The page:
Old Fathers, Sick Children?
Leslie Feldman has suggested to me that there is beginning evidence to suspect that the father’s age at conception may affect, by genetic changes in the sperm, the presence in the offspring of disorders such as autism and schizophrenia. She writes about this and lists her documentation in the EBDblog. The literature offers genetic explanations for how advancing age may affect the incidence of these and, in fact, other disorders.
If statistics regarding the age-incidence relationship are valid, the question becomes what is the risk? Is the risk only based on age or are other factors known or yet unknown more important? Is the risk sufficient to try to find ways to reduce the risk and therefore possibly reduce the incidence of these disorders? Would there be a well established optimum age for the father’s sperm to be the most “genetically healthy” so that one might encourage potential fathers to cryo-preserve their sperm at the ideal age for later insemination? Finally, is anyone looking for genetically beneficial conditions that might be transmitted to the offspring by the elderly father, not available in the younger ones?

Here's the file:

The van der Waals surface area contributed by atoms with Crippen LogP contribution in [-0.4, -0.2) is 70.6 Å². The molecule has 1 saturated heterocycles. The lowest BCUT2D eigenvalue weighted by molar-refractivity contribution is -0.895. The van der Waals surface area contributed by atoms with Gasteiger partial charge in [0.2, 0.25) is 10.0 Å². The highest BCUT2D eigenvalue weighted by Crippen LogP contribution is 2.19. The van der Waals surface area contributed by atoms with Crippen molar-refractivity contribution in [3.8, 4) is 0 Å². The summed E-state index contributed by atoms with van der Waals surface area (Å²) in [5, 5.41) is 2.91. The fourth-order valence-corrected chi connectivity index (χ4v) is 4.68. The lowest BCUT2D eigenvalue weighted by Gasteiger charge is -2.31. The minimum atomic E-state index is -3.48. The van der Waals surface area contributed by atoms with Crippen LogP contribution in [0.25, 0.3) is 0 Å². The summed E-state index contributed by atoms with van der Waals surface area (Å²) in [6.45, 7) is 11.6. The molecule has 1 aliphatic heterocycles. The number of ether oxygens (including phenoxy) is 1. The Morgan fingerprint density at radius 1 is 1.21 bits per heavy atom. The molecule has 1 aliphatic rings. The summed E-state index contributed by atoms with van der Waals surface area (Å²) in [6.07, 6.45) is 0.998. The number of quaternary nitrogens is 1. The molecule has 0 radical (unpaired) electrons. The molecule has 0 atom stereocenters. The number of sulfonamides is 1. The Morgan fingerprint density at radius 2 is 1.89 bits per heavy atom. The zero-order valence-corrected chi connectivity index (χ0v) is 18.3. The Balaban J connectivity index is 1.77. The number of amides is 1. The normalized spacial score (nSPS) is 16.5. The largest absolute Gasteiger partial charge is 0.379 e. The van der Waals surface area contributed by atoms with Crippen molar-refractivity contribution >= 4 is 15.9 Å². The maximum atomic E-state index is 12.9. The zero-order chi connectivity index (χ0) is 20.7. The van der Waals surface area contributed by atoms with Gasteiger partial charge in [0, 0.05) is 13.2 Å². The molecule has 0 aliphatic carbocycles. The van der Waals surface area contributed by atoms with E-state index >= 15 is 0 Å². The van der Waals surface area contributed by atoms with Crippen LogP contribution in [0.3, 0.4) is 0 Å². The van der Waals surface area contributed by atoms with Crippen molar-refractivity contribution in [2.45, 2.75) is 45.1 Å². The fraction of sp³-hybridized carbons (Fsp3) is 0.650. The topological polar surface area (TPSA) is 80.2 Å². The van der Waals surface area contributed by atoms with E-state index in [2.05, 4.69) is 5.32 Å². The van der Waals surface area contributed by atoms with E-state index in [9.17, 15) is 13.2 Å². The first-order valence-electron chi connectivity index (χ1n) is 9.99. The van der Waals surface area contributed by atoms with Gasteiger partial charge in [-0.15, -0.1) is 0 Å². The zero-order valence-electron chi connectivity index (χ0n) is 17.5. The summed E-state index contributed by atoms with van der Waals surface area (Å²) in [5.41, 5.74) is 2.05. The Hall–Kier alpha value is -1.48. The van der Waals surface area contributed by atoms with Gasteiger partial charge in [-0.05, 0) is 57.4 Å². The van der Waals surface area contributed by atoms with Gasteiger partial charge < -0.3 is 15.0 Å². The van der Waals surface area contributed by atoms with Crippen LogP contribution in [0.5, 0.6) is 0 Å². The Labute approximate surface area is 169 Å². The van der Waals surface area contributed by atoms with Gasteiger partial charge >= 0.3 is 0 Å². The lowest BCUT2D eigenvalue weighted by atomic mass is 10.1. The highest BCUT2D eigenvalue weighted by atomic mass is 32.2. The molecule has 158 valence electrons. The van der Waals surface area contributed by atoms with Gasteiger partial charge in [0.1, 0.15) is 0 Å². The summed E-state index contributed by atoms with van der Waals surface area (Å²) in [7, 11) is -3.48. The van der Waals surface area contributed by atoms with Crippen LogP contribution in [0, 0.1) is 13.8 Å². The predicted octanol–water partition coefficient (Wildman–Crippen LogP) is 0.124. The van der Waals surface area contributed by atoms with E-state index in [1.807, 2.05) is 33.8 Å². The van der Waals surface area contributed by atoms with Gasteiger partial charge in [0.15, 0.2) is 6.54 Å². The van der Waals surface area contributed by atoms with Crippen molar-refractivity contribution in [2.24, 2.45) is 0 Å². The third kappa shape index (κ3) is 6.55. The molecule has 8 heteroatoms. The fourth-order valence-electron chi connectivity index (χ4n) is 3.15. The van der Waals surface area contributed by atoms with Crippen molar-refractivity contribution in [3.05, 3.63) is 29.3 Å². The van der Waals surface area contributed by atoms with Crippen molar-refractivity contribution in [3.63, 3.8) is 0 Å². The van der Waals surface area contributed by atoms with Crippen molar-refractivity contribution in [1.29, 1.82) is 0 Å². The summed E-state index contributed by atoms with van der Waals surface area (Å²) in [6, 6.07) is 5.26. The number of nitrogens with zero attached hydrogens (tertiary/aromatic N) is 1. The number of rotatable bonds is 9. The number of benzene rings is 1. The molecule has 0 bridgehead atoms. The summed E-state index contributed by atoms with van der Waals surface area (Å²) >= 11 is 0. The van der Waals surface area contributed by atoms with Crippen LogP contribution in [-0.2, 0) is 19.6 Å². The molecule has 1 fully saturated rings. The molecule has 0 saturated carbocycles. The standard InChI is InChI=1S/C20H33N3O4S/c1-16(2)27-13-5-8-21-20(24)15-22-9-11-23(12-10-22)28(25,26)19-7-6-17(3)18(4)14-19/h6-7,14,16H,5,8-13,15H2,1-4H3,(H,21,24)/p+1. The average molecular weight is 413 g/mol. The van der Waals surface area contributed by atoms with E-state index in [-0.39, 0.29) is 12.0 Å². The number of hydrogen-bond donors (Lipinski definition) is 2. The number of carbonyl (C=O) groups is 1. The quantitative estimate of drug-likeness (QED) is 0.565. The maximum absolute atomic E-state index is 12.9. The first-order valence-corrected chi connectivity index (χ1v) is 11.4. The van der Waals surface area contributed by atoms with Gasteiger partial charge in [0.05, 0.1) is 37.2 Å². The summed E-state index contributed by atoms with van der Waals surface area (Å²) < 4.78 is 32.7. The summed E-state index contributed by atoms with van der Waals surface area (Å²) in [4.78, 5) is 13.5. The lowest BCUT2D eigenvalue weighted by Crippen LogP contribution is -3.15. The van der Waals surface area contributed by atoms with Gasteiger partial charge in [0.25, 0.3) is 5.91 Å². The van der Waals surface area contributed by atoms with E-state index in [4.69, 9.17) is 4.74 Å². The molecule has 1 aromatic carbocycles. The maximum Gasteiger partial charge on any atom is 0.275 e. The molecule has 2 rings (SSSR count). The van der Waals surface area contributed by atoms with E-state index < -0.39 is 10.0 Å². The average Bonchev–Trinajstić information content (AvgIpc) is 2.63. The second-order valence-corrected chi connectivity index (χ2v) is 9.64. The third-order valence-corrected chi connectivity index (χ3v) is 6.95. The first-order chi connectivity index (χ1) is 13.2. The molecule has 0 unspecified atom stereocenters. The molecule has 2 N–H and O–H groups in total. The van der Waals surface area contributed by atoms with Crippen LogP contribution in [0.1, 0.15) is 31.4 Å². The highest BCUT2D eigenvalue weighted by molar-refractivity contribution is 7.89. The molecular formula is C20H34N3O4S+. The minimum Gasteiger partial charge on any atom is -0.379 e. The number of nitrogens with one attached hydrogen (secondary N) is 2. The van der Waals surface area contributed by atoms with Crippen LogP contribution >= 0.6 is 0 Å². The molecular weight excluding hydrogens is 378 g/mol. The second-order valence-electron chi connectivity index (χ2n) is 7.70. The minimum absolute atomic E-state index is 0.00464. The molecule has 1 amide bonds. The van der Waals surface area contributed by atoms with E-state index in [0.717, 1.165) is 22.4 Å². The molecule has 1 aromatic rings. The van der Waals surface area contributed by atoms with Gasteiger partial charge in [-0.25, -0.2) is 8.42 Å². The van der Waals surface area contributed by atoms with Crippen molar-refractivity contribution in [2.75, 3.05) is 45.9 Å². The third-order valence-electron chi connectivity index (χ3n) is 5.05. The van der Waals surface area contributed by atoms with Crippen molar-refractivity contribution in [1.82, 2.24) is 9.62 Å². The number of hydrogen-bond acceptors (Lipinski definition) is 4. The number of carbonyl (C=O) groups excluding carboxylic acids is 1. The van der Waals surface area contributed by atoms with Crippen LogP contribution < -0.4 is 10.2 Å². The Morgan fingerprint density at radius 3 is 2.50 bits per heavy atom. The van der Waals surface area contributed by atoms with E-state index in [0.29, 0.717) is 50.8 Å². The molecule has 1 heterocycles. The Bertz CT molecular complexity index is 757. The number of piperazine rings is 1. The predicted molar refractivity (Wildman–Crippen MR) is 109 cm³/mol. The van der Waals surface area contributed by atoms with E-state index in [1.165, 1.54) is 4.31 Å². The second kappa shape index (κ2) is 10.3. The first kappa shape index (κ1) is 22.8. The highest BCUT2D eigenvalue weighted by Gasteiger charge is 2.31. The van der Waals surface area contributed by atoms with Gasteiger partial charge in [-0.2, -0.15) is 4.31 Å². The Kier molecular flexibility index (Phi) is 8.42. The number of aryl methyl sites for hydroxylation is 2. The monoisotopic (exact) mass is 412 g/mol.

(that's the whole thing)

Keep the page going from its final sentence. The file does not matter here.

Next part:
We have already discussed on this blog the ethics of elderly mothers, through one method or another, bearing children. This ethical issue was whether the parents would be living long enough to provide what was felt to be essential parental attention to their young children. With the information brought up by Leslie, the issue also becomes whether, from a genetic point of view, the risk of producing ailing offspring become something, by itself, to discourage. ..Maurice.